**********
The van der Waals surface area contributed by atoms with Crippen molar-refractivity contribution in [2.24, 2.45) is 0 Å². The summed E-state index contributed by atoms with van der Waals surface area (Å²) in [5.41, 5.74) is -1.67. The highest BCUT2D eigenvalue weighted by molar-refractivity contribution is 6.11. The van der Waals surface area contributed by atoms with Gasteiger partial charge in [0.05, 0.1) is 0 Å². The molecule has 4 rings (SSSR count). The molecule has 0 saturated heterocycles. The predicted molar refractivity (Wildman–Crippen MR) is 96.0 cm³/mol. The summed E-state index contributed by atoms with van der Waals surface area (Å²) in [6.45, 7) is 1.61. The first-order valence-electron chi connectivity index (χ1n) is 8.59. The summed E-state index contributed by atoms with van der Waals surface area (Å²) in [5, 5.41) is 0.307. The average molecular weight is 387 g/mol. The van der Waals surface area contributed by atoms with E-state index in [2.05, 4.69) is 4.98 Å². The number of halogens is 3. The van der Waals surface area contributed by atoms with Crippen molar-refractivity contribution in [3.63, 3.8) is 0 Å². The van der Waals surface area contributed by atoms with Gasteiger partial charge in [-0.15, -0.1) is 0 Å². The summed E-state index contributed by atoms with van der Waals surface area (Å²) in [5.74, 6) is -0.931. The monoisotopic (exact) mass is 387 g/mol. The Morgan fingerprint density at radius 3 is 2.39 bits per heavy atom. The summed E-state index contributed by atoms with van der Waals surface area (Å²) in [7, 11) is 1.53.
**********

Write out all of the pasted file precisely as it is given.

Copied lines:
The van der Waals surface area contributed by atoms with Crippen molar-refractivity contribution in [2.24, 2.45) is 0 Å². The summed E-state index contributed by atoms with van der Waals surface area (Å²) in [5.41, 5.74) is -1.67. The highest BCUT2D eigenvalue weighted by molar-refractivity contribution is 6.11. The van der Waals surface area contributed by atoms with Gasteiger partial charge in [0.05, 0.1) is 0 Å². The molecule has 4 rings (SSSR count). The molecule has 0 saturated heterocycles. The predicted molar refractivity (Wildman–Crippen MR) is 96.0 cm³/mol. The summed E-state index contributed by atoms with van der Waals surface area (Å²) in [6.45, 7) is 1.61. The first-order valence-electron chi connectivity index (χ1n) is 8.59. The summed E-state index contributed by atoms with van der Waals surface area (Å²) in [5, 5.41) is 0.307. The average molecular weight is 387 g/mol. The van der Waals surface area contributed by atoms with E-state index in [2.05, 4.69) is 4.98 Å². The number of halogens is 3. The van der Waals surface area contributed by atoms with Crippen molar-refractivity contribution in [3.63, 3.8) is 0 Å². The van der Waals surface area contributed by atoms with Gasteiger partial charge in [-0.15, -0.1) is 0 Å². The summed E-state index contributed by atoms with van der Waals surface area (Å²) in [5.74, 6) is -0.931. The monoisotopic (exact) mass is 387 g/mol. The Morgan fingerprint density at radius 3 is 2.39 bits per heavy atom. The summed E-state index contributed by atoms with van der Waals surface area (Å²) in [7, 11) is 1.53.